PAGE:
Would-be looters broke into the Egyptian Museum and damaged at least a dozen antique pieces, including two mummies which were decapitated. A human chain was formed around the museum to protect the artifacts from looters.
The military has since stepped in and secured the facility. However, there is still fear the museum and its artifacts will be damaged.
The ruling National Democratic Party of Egypt's headquarters is located next to the museum. On Friday, protesters torched the building in an anti-governmental demonstration. On Saturday, fire trucks were working to put out the flames, but the building was still burning and releasing black smoke into the air. In a report by The Canadian Press, Head of antiquities for the museum, Zahi Hawass said, "What scares me is that if this building is destroyed, it will fall over the museum."
The Canadian Press reports that looters broke into the museum, ripping off the heads of two mummies and damaging at least 10 other artifacts, before a group of young Egyptians, “some armed with truncheons grabbed off the police,” stepped in to form a human chain to protect the collection.
One of the men forming the human chain, 40-year-old Farid Saad, told the Associated Press, "I'm standing here to defend and to protect our national treasure." Another man guarding the museum, 26-year-old Ahmed Ibrahim, said, the museum “has 5,000 years of our history. If they steal it, we’ll never find it again.”
The Herald Sun is reporting that the Muslim Brotherhood is recruiting members to form Neighborhood Watch committees in Cairo. “We have selected members to form [the] committees, and they will be stationed around the capital trying to protect property," Salah Abdelraouf said.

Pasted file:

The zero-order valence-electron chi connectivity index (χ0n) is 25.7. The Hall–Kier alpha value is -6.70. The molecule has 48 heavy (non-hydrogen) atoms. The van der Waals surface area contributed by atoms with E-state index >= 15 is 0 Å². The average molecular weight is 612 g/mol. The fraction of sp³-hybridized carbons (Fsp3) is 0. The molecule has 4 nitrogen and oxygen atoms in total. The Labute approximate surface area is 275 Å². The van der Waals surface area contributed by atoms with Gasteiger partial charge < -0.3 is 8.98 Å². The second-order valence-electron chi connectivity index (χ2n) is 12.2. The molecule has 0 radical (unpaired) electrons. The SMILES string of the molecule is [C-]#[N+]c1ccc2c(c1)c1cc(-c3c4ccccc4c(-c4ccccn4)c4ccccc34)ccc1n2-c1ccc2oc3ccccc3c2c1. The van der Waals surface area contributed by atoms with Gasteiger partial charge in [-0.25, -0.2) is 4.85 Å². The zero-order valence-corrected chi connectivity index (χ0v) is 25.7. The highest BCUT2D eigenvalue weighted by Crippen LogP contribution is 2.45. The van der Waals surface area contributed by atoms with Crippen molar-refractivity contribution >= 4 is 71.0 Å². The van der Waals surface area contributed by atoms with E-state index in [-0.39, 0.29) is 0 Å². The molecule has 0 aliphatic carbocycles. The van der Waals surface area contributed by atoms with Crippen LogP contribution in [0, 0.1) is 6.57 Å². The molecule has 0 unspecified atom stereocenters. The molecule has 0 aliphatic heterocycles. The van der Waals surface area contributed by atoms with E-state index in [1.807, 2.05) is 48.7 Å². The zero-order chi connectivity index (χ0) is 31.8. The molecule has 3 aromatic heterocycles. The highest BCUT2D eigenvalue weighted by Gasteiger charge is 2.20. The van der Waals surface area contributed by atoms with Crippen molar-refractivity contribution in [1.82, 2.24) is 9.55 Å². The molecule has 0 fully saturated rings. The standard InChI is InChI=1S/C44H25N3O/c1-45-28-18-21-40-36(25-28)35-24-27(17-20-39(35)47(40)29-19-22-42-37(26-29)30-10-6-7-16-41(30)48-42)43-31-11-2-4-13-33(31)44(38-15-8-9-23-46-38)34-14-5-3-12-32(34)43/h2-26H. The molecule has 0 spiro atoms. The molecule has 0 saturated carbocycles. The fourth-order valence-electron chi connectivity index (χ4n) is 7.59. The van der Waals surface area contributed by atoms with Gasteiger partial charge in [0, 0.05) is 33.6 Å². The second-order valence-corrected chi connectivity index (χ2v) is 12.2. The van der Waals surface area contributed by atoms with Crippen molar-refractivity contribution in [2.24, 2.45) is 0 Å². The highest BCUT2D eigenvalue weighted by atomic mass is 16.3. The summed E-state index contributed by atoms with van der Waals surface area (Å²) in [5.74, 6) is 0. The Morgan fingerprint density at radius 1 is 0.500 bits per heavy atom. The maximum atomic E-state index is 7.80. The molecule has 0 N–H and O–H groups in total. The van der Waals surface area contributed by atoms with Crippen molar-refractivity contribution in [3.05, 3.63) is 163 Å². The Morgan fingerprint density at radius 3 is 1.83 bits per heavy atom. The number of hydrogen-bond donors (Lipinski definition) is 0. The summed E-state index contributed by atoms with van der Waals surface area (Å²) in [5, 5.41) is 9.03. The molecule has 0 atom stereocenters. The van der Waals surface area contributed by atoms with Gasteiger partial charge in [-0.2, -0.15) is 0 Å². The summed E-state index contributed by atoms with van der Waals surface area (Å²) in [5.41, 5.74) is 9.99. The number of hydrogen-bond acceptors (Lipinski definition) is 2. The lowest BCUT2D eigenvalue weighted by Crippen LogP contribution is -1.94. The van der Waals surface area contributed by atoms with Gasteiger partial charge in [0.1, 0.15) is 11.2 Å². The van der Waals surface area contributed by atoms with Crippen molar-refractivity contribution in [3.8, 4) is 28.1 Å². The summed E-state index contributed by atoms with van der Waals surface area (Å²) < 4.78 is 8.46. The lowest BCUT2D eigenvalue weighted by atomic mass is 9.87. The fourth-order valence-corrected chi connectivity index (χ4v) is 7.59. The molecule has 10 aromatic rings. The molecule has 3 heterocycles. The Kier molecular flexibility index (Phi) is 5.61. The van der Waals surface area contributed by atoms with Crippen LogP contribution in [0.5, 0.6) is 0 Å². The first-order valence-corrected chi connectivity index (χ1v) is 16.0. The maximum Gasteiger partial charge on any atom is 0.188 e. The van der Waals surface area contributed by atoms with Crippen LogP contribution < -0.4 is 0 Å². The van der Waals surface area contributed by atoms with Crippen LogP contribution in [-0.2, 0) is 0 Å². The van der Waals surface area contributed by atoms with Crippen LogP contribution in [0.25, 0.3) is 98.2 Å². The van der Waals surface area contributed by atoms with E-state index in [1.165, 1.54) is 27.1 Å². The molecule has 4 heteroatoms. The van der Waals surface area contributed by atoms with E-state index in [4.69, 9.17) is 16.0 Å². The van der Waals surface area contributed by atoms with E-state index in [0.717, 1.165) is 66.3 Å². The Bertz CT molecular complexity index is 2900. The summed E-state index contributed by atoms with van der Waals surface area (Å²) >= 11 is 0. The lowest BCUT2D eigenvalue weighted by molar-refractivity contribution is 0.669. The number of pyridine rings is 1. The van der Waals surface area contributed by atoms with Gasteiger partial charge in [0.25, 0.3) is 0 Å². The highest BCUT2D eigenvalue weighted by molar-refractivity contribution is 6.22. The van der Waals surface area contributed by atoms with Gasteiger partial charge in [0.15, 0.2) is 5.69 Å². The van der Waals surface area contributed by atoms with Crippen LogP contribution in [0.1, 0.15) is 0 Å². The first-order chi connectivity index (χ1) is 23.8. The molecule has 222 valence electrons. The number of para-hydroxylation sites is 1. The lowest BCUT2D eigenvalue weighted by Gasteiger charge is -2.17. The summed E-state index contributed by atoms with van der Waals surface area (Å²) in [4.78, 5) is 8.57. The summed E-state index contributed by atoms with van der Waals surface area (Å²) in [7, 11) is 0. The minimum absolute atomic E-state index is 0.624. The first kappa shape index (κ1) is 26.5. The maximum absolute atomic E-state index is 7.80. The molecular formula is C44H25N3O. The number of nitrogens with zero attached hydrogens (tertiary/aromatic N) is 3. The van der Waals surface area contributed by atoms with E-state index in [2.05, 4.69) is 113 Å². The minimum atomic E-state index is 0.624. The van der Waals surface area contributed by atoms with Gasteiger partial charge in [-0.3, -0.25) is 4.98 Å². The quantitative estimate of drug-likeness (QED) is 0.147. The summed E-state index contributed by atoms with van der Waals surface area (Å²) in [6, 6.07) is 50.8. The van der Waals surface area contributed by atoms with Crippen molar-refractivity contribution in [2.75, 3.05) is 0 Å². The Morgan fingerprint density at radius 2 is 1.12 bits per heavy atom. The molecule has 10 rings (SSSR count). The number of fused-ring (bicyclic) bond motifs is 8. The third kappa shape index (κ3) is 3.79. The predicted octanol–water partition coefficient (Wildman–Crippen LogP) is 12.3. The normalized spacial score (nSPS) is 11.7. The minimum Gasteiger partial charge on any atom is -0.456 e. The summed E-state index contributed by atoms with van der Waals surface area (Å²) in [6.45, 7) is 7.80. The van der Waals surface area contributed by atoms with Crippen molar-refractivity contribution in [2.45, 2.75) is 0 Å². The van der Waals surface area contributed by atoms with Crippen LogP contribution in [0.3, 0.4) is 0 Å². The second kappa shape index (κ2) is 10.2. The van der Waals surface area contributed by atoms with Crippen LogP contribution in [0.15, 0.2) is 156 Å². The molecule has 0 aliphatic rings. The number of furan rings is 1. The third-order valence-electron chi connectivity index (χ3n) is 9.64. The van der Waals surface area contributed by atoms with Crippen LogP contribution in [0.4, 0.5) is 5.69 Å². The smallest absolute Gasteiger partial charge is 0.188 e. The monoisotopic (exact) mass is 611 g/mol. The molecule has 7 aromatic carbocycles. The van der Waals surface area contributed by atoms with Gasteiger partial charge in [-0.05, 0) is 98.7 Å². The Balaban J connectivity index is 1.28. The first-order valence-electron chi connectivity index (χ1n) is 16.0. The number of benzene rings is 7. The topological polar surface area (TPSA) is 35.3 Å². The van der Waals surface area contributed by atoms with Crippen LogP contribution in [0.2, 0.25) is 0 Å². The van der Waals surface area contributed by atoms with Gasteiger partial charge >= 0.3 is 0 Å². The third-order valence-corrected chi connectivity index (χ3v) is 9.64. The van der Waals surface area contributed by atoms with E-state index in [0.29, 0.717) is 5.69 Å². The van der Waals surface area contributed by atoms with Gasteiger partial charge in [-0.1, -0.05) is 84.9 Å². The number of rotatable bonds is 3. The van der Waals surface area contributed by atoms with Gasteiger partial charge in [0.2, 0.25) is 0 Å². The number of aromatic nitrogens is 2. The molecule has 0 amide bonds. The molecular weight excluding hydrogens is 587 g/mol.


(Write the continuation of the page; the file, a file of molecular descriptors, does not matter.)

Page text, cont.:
Hawass said that “they managed to stop them,” before the army with four armored vehicles took control of the building. Hawass also stated that the looters not only damaged the artifacts, but that they also cleared out the gift shop, reports The Canadian Press.
The Egyptian Museum’s most prized exhibit is the King Tutankhamen collection, which includes the pharaoh’s gold death mask. The Canadian Press reports that there is no damage to the collection.
Since the beginning of the mass demonstrations that started five days ago, looting has occurred throughout Cairo. The Herald Sun reports that residents of the al Sabtia neighbourhood chased away looters who raided a large mall. The residents took back the stolen goods and placed them in a local mosque for safekeeping until they can be returned safely.
The incident at the Egyptian Museum has caused other museums and ancient sites to take precautions and step up security, the Canadian Press reports. Karnak Temple, in the southern town of Luxor, is now protected by barriers and tanks are guarding the Luxor museum.